So the next answer is sort of related – money. It is cheaper, says the common wisdom, to make five editions of Jersey Shore or a new series of The X Factor, which get more viewers, which mean more advertising revenue and therefore the networks make more money off the show. Which is also true, but this argument applies to all genre shows and is, I think, a reason that they are receding off mainstream networks in the US generally, or become more based in “this world” but HBO hasn’t been shy in creating “other worlds” the last few years not just in the obvious (Game of Thrones) but in its strand of historical dramas (The Pacific, Boardwalk Empire) as well. And the other premium cable networks are keen to emulate that model with shows like Camelot and Spartacus and the Torchwood buy-out which may not be as high-class but still have the costs associated with imaging these worlds.
I think the point with both the above examples is that whilst they are both factors in Space Opera vanishing from the screens I think that as factors go they’ve been ever present, and something that the genre has always struggled with. They kill shows for sure, but I’m not sure they stop people trying to make them in the first place. But I think more fundamentally, it has just finally gone out of fashion. This is different from ratings, by the way, I think there is almost certainly still an audience, but I think that creatively, from writers and commissioners and network executives, there is a sense that the possibilities of flying around in space have been played out over the last twenty or so years it is time to move on.
I blame Star Trek, of course.
By which I mean that Trek has been such a dominant force in creating the model of a Space Opera show that the whole genre has struggled to be free of it. It certainly didn’t create TV space opera but it sure as hell shaped it, and The Next Generation’s launch is the show that brings it back to the screen after the post-Star Wars boom shows limped off in the early 80s. For a while it seemed to define the whole genre – shows like Babylon 5, Farscape and Firefly were at pains to be not-Trek, whilst each lifting aspects from it, and even the Trek franchise itself struggled with its own legacy, both successfully in later Deep Space Nine and much less so with the sad and confused Enterprise.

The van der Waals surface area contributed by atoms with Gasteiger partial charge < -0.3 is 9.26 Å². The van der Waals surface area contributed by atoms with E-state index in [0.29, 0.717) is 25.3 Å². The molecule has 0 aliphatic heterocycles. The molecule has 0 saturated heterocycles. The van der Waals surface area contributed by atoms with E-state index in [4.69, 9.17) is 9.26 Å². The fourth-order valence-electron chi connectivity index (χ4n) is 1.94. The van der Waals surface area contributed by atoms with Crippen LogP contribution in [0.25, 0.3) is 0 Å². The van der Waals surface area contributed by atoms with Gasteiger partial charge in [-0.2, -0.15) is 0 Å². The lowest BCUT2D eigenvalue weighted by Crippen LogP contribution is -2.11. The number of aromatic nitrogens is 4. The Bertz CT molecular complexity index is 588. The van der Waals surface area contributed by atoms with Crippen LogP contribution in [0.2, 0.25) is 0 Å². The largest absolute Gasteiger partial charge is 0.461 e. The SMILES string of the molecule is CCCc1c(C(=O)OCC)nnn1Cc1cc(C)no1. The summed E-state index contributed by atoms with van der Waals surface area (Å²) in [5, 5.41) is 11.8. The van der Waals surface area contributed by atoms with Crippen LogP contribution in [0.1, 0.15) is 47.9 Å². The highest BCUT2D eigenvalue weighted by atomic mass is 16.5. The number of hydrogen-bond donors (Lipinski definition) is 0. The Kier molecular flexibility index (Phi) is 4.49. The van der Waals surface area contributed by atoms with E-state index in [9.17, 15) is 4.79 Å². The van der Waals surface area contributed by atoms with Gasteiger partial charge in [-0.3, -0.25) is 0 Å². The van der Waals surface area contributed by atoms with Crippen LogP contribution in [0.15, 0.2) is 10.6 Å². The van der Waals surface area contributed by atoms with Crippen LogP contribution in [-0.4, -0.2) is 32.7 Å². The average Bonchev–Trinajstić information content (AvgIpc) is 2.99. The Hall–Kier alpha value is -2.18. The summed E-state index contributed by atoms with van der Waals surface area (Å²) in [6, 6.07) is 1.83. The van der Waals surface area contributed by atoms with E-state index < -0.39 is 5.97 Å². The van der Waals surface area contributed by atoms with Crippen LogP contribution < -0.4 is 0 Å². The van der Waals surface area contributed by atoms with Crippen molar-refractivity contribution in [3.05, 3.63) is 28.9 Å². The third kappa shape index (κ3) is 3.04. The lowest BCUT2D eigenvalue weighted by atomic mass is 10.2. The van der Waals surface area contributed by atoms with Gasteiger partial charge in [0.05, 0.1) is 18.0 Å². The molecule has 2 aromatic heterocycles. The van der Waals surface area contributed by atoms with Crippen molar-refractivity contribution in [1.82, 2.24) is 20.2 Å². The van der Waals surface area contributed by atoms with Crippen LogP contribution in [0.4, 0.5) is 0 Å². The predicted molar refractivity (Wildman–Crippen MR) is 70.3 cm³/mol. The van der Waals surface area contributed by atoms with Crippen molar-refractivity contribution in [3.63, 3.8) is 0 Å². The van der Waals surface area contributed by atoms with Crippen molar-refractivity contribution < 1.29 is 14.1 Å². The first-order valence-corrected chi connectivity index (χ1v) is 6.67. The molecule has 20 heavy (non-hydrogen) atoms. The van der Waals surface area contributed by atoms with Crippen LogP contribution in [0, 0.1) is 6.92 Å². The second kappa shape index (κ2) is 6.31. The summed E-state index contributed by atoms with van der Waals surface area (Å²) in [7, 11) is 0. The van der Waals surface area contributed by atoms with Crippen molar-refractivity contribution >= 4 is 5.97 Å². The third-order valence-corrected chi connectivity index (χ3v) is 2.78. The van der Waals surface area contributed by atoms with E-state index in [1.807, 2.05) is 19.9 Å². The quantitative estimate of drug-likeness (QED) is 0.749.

It’s also interesting that after the death of Enterprise there are no new shows put out there, Stargate: Universe being a noble-if-doomed attempt to take the venerable Stargate franchise in a new, credibly dark’n’murky direction. It makes me wonder if Trek, the clear market leader in terms of consciousness (if not quality) is somehow dictating the rhythms of the whole genre, and having it on the screens makes it easier to move other projects forward. I suspect so.
So what next for Space-Ships on your telly? Well not included on the list, and buried on the kids channels of your TV remote is Star Wars: Clone Wars, which is all CG animated and pretty much as space opera-ey as it gets, not to mention featuring better plots and acting than much of the Star Wars prequels. So I guess you can get your fix of hot starship-on-starship action from there, but apart from that I suspect it will be a while before someone dips a toe back in the waters.
And that’s a shame, frankly, because I like Space Opera as a literary genre, and I think TV is a great medium for it’s mix of adventure, accessibility and story-telling freedom. And for now, as it’s flown off into the sunset, I shall miss it.